Both my husband and I participated in sports growing up and throughout our adult lives exercise has remained a priority. So it’s a unique challenge for us that two of our three children have absolutely no interest in physical activities.
The positive thing is that they aren’t bound to a video gaming system or their electronic devices. Now, don’t get me wrong, they spend their fair share of time playing various games, but they are also very much into drawing, reading, writing and creating things out of old boxes. All of which I encourage them to do because I love to see where their minds take them and how their skills are growing.
On the other hand, I am challenged to get them physically active. I’m sure some of you can identify with this problem.
I’m fortunate enough to train and instruct classes designed to help my clients achieve better health. Some of them have been active all their life and thrive off of the ‘high’ that physical activity brings them. Whether it’s the sense of accomplishment, the release of stress, or the sheer joy of the activity, this type of person is upset when life gets in the way and keeps them from exercise.
But there’s another population that engages in personal training and takes classes – and those are the people who don’t really enjoy exercise at all, but are doing it because they know they have to. For this group, excuses can come a little easier, and in general a missed workout isn’t the end of the world.
For two of my three children, I fear that is who they will be as adults.
Let me pause here and make something very clear to you as my reader…
– I don’t expect my children to love fitness just because I do
– I do expect them to make healthy choices to live a balanced life
– I don’t push my children to participate in activities that aren’t of interest to them
– I do challenge them to try new things and push themselves in areas they enjoy
I think we can all agree that life is BUSY. Sometimes entirely more than we’d like it to be. When that happens, we must make choices, and more often than not those activities we find less desirable take a back seat. This isn’t limited to exercise, it can include preparing meals, cleaning the house, getting the laundry done…you name a task you don’t enjoy doing and I guarantee it’s one that’s easy to find an excuse to leave it for later.
I’m guilty of this. If you know me you know one thing that I hate most in life is cleaning glass shower doors! I would rather be stuck doing laundry for days than spend the 15 minutes it takes to clean that shower.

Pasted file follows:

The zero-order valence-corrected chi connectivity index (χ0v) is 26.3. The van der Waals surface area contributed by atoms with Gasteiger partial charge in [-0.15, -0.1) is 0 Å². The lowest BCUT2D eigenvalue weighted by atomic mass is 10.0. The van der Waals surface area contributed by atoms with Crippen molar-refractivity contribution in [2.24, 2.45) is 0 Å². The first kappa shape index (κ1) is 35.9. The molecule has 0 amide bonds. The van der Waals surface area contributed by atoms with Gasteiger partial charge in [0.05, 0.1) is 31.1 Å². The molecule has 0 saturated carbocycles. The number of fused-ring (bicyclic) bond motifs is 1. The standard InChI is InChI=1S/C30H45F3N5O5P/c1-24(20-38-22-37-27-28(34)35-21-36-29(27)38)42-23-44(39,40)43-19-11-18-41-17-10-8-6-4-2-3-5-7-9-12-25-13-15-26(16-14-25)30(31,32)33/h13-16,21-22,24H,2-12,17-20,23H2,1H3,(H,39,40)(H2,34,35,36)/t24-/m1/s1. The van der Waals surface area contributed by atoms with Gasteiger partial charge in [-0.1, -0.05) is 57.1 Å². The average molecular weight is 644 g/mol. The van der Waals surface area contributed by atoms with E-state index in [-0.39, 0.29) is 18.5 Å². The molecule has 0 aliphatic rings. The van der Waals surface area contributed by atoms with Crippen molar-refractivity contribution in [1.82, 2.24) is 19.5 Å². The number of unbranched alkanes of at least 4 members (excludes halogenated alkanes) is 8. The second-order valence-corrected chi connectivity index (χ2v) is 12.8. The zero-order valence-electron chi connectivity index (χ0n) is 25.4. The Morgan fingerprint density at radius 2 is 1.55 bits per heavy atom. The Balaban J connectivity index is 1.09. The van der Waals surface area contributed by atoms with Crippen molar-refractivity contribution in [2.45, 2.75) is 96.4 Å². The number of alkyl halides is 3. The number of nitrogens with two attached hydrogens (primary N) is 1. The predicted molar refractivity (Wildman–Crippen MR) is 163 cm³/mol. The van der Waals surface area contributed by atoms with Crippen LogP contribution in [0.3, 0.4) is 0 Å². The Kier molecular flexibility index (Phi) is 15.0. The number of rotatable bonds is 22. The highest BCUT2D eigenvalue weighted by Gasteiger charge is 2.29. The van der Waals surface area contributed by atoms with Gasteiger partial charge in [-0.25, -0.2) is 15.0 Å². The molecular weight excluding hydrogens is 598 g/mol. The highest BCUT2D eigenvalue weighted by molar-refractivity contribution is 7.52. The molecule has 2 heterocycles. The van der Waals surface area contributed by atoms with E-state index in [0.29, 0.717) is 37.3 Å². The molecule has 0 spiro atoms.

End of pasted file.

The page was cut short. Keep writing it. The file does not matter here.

The point is, when time is limited we prioritize our activities based on the pleasure they give us.
So as parents of inactive children it’s so important that we encourage our children to try as many new activities as possible.
Maybe organized sports isn’t their thing, but what about going for a walk or taking a bike ride. Your both getting active and this is an excellent time to connect about what is going on in your child’s life.
Or find a way to engage them in an activity you enjoy…my husband goes boxing twice a week and takes two of our kiddos to Ju Jitsu classes which they both love (even the kiddo who hates being active).
Think back to your last hotel stay…what do the kids want to do the minute you check in? Head to the pool! Find a place that they can go swim.
Don’t discount the video games that require active movement. We’ve spent many nights looking like fools dancing and playing a variety of sport games with our Kinect. Even the kiddos who don’t like playing traditional sports are up for a virtual foot race, volleyball game or boxing match.
It’s possible that getting them active might require a bit of investment. I was fortunate to come across a great deal on a treadmill so my oldest daughter now picks her favorite episode of Friends or Everybody Loves Raymond and hops on to get some steps.
Bottom line is that it’s my job to help them find something they like. If they don’t find an activity of choice while growing up, life is likely to get in the way and rather than exercise being a pleasurable experience, it’s going to be something they dread.
We focus on making sure that our children get a good education and have solid moral values, let’s also equip them to live a healthy life.